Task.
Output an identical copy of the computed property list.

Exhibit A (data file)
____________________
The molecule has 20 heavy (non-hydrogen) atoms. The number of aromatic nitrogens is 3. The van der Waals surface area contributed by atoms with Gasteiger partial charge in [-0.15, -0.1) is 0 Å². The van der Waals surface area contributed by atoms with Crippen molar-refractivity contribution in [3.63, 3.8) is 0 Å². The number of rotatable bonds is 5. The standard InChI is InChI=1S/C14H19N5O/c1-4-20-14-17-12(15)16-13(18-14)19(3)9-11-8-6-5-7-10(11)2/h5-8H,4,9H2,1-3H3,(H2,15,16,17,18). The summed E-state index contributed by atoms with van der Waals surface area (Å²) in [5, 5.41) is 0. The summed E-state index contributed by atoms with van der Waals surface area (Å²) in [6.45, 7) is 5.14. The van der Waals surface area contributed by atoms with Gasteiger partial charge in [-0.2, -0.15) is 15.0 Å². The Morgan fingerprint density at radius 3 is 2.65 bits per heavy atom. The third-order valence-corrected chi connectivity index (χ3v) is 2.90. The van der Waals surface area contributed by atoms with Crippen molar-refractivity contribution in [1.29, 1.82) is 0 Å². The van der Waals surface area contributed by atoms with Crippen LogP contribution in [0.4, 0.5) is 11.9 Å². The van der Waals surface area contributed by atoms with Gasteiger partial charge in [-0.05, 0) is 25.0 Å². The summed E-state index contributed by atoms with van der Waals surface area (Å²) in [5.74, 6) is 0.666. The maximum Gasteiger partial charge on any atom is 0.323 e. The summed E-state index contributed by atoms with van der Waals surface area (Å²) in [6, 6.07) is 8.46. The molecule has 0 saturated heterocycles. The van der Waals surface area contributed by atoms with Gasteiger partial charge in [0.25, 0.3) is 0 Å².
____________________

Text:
The molecule has 20 heavy (non-hydrogen) atoms. The number of aromatic nitrogens is 3. The van der Waals surface area contributed by atoms with Gasteiger partial charge in [-0.15, -0.1) is 0 Å². The van der Waals surface area contributed by atoms with Crippen molar-refractivity contribution in [3.63, 3.8) is 0 Å². The number of rotatable bonds is 5. The standard InChI is InChI=1S/C14H19N5O/c1-4-20-14-17-12(15)16-13(18-14)19(3)9-11-8-6-5-7-10(11)2/h5-8H,4,9H2,1-3H3,(H2,15,16,17,18). The summed E-state index contributed by atoms with van der Waals surface area (Å²) in [5, 5.41) is 0. The summed E-state index contributed by atoms with van der Waals surface area (Å²) in [6.45, 7) is 5.14. The van der Waals surface area contributed by atoms with Gasteiger partial charge in [-0.2, -0.15) is 15.0 Å². The Morgan fingerprint density at radius 3 is 2.65 bits per heavy atom. The third-order valence-corrected chi connectivity index (χ3v) is 2.90. The van der Waals surface area contributed by atoms with Crippen molar-refractivity contribution in [1.29, 1.82) is 0 Å². The van der Waals surface area contributed by atoms with Crippen LogP contribution in [0.4, 0.5) is 11.9 Å². The van der Waals surface area contributed by atoms with Gasteiger partial charge in [-0.05, 0) is 25.0 Å². The summed E-state index contributed by atoms with van der Waals surface area (Å²) in [5.74, 6) is 0.666. The maximum Gasteiger partial charge on any atom is 0.323 e. The summed E-state index contributed by atoms with van der Waals surface area (Å²) in [6, 6.07) is 8.46. The molecule has 0 saturated heterocycles. The van der Waals surface area contributed by atoms with Gasteiger partial charge in [0.25, 0.3) is 0 Å².